May 21, 2014

When ‘senioritis’ becomes epidemic

Penn sends warning letters to some admitted students every year.

For high school teachers and counselors, the symptoms of “senioritis” are all too familiar—an “I don’t care attitude” characterized by lack of motivation and general bad behavior.

It usually strikes some time shortly after seniors receive college acceptance letters. For those with early results, symptoms may appear as soon as mid-December. 

School administrators report, however, that the onset of senioritis usually coincides with warm weather and only becomes epidemic once the last Advanced Placement test has been completed.  It tends to be very contagious among second semester seniors, who are “so over” high school, they put social before school.

The CDC doesn’t track senioritis.  But judging by the uptick in daytime activity at the mall—before, after, and during school hours—it seems that huge numbers of college-bound seniors are succumbing to advanced stages of what can be a crippling disease.

Although easy to catch, senioritis is hard to cure. Symptoms include skipping class, neglected homework, dropping out of extracurricular activities, failed tests, and way too many lapses in judgment or integrity. You can chart outcomes on a graph: as absenteeism increases, grades decline.

And devoting class time to Instagram and Twitter may be a sign that senioritis is out of control.

For extreme cases, a strong dose of discipline is required as students mindlessly indulge in troublesome behaviors including but not limited to pranks, truancy, substance abuse, or totally inappropriate postings on the internet.

And there are consequences. Colleges accept students on the condition that grades and behavior will remain acceptable.

Decision letters contain carefully worded statements that usually read, “Your admission is contingent on continued successful performance,” meaning the last official part of your application process will involve a review of your final transcript as well as a report from your school counselor.

Failure to live up to expectations can have very painful results such as
  • a rescinded offer of admission,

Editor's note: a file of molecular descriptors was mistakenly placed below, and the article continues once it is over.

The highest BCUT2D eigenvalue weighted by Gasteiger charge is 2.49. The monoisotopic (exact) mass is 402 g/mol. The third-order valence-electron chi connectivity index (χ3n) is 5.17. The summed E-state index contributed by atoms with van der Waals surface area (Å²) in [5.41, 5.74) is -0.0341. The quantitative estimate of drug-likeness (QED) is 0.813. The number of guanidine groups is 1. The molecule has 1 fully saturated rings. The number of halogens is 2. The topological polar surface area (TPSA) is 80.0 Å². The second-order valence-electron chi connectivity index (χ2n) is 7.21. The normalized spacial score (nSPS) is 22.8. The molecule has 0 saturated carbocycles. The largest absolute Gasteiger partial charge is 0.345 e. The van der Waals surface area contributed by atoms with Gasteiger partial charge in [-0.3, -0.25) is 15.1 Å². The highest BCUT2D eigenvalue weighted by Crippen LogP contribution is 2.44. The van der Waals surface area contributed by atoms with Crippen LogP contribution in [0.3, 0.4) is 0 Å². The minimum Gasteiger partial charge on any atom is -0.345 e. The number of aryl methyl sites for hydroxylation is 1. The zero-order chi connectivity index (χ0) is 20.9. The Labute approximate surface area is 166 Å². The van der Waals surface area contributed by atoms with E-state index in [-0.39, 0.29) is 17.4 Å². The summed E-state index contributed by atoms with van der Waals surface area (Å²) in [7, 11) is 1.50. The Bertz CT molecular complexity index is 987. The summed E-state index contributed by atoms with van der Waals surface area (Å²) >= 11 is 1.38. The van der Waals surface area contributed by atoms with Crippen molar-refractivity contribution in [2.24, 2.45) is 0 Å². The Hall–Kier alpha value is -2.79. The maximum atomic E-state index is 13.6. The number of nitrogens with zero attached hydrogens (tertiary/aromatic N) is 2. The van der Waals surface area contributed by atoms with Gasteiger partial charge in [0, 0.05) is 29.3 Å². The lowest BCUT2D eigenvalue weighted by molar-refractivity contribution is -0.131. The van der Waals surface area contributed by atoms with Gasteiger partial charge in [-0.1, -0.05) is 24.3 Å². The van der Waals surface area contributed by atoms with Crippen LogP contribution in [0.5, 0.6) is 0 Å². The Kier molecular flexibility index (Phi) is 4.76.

• placement on academic probation before you even begin college,
  • delayed or second semester start
  • remedial coursework
  • a mandatory gap year to grow up, or
  • a reduction in financial aid.
No kidding, these things happen.  Seniors who earn D’s during second semester may find they have no college to attend in the fall or a serious loss of scholarship dollars.

A few years ago, the National Association for College Admission Counseling (NACAC) reported that 1 in 5 or about 22 percent of colleges surveyed revoked offers. And the average number of offers revoked more than doubled from 10 to 23 per school in one year.

In an interview with the Daily Pennsylvanian, Dean of Admissions Eric Furda said the Office of Admissions usually sends warning letters to admitted students if they detect a “pattern of lower grades” or a failing grades.  Students are asked to provide an explanation, after which a decision is made on an appropriate course of action.

And it can be really costly.

For example, Wilkes University (PA) gives merit-based financial aid based in part on class rank. "[Students] were awarded one merit level based on their class rank at the point of application, but final transcripts showed that their class rank had fallen to such a level that they no longer qualified for the original merit level," the dean of enrollment services reported on the NACAC website. "The damage ranged from $1,000 per year to over $3,000 per year in merit aid."

Sometimes the alert doesn’t come until after graduation.  One local family was put to the test tracking down an errant son who took off for a mission trip to a remote part of South America.  After receiving a final grade report containing two “C’s,” the boy’s prestigious university sent an email demanding an immediate explanation with a clear threat that revocation of his admission was possible.

The young man was eventually located and provided access to internet services which he used to email a detailed explanation and apology to the college. He entered his freshman year on academic probation.

Note that colleges have more incentive than ever to take back offers. With record-breaking applicant pools, unexpectedly high yields, and huge wait lists, schools have many enthusiastic applicants happy to take the places of previously-admitted students who dropped key academic classes, let grades slip, or otherwise got in trouble.

In March, University of Virginia invited several thousand students to be on their wait list, and not all have been released yet. You can bet a bunch of those kids would jump at the opportunity to grab a spot regardless of how it becomes available.

Most seniors will finish the year knowing they’ve completed a job well-done. This warning is not for you.

For those who haven’t quite managed to turn in your last three math assignments, please come home from the beach now…

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